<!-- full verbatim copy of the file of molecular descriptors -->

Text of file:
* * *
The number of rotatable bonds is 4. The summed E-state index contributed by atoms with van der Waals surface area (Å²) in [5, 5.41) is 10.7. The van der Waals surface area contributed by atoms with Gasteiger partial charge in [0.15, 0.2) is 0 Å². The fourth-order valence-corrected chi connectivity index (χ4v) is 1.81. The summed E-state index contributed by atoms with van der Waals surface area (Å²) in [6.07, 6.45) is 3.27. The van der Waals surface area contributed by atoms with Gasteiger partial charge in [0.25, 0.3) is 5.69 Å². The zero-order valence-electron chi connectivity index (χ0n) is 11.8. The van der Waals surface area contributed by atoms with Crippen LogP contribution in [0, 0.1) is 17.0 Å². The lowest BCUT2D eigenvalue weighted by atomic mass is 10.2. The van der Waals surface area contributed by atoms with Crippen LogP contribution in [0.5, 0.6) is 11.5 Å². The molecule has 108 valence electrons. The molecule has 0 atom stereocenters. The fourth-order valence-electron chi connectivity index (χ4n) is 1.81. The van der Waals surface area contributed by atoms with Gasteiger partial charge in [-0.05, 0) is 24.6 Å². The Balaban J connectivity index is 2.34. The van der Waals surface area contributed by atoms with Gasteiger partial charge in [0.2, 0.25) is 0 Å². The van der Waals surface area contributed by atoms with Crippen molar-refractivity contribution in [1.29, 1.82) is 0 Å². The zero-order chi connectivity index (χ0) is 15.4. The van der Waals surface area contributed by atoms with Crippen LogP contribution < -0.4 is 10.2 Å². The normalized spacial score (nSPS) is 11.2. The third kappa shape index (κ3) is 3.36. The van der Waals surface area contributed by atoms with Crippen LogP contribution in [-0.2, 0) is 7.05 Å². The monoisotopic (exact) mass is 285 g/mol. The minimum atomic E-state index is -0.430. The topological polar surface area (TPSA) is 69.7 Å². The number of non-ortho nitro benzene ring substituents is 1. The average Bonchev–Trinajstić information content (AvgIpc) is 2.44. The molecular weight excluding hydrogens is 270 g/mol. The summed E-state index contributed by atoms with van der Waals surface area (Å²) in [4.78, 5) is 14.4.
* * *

The number of rotatable bonds is 4. The summed E-state index contributed by atoms with van der Waals surface area (Å²) in [5, 5.41) is 10.7. The van der Waals surface area contributed by atoms with Gasteiger partial charge in [0.15, 0.2) is 0 Å². The fourth-order valence-corrected chi connectivity index (χ4v) is 1.81. The summed E-state index contributed by atoms with van der Waals surface area (Å²) in [6.07, 6.45) is 3.27. The van der Waals surface area contributed by atoms with Gasteiger partial charge in [0.25, 0.3) is 5.69 Å². The zero-order valence-electron chi connectivity index (χ0n) is 11.8. The van der Waals surface area contributed by atoms with Crippen LogP contribution in [0, 0.1) is 17.0 Å². The lowest BCUT2D eigenvalue weighted by atomic mass is 10.2. The van der Waals surface area contributed by atoms with Crippen LogP contribution in [0.5, 0.6) is 11.5 Å². The molecule has 108 valence electrons. The molecule has 0 atom stereocenters. The fourth-order valence-electron chi connectivity index (χ4n) is 1.81. The van der Waals surface area contributed by atoms with Gasteiger partial charge in [-0.05, 0) is 24.6 Å². The Balaban J connectivity index is 2.34. The van der Waals surface area contributed by atoms with Gasteiger partial charge in [0.2, 0.25) is 0 Å². The van der Waals surface area contributed by atoms with Crippen molar-refractivity contribution in [1.29, 1.82) is 0 Å². The zero-order chi connectivity index (χ0) is 15.4. The van der Waals surface area contributed by atoms with Crippen LogP contribution < -0.4 is 10.2 Å². The normalized spacial score (nSPS) is 11.2. The third kappa shape index (κ3) is 3.36. The van der Waals surface area contributed by atoms with Crippen LogP contribution in [-0.2, 0) is 7.05 Å². The monoisotopic (exact) mass is 285 g/mol. The minimum atomic E-state index is -0.430. The topological polar surface area (TPSA) is 69.7 Å². The number of non-ortho nitro benzene ring substituents is 1. The average Bonchev–Trinajstić information content (AvgIpc) is 2.44. The molecular weight excluding hydrogens is 270 g/mol. The summed E-state index contributed by atoms with van der Waals surface area (Å²) in [4.78, 5) is 14.4.